“Caffeine, as a powerful stimulant, releases dopamine in the brain, which stimulates the mind and body. This leads to a highly energetic state, which in turn increases impulsivity and reduces self-control. It is,” said lead author Dipayan Biswas, a Frank Harvey endorsed professor of marketing at USF.
“As a result, caffeine intake leads to impulsivity of purchases in terms of a higher number of items purchased and greater spending.”
Experiments included installing an espresso machine at the entrance of a retail chain and home goods store in France and a department store in Spain.
Upon entry, more than 300 shoppers were provided with a complimentary cup—about half of the offered coffee contained about 100 milligrams of caffeine and the other decaf or water. They shared their receipts with the researchers as they left the store. The team found that caffeinated individuals bought a significantly higher number of items and spent more money than those who had decaf or water.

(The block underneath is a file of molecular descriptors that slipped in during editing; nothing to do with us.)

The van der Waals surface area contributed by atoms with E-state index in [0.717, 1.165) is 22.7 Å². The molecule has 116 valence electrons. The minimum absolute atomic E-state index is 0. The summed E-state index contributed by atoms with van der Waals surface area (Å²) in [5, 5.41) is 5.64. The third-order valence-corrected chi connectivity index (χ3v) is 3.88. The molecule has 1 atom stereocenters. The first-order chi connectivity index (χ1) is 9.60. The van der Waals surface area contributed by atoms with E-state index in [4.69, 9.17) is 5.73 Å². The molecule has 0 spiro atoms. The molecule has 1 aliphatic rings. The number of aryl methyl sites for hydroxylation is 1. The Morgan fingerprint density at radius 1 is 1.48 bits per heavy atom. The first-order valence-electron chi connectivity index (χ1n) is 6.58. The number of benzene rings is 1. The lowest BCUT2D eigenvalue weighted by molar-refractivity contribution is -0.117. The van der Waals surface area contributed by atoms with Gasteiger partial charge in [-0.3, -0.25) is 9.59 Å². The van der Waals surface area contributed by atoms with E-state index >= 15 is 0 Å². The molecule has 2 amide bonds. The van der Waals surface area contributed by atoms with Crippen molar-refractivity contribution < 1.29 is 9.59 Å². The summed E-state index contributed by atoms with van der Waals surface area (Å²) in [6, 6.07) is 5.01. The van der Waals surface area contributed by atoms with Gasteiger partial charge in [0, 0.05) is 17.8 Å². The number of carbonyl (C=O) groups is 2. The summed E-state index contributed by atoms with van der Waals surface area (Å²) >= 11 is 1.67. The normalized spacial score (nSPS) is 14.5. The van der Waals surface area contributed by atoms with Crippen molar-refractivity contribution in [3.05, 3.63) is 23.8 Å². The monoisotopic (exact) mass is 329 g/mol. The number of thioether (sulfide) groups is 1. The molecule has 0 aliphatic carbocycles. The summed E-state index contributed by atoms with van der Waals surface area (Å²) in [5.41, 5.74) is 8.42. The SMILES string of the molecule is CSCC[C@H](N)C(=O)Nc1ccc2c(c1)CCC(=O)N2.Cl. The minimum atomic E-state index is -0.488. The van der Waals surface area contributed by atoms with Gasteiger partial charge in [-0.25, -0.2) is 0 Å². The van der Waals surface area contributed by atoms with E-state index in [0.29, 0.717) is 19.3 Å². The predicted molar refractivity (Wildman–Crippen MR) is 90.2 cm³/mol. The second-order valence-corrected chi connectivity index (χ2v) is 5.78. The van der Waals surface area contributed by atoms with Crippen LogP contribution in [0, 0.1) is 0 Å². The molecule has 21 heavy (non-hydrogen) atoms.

The researchers found that caffeine also affected the types of items they purchased. Caffeinated coffee drinkers buy more non-essentials Compared to other buyers, such as scented candles and fragrances. However, there was minimal difference between the two groups when it came to utilitarian purchases such as kitchen utensils and storage baskets.
They set up a fourth experiment in a lab and got similar results, this time with regard to online shopping. They divided a study pool of 200 business school students between individuals who consumed caffeinated and decaffeinated coffee and asked them which items to buy from a pre-selected list of 66 options.
Those who consumed caffeine chose more items that were considered impulsive shopping, such as a massage, while others chose more practical items, such as a notebook.
“While consuming moderate amounts of caffeine can have positive health benefits, having caffeine while shopping can have unintended consequences,” Biswas said. “That is, consumers trying to control impulsive spending should avoid consuming caffeinated beverages prior to purchase.”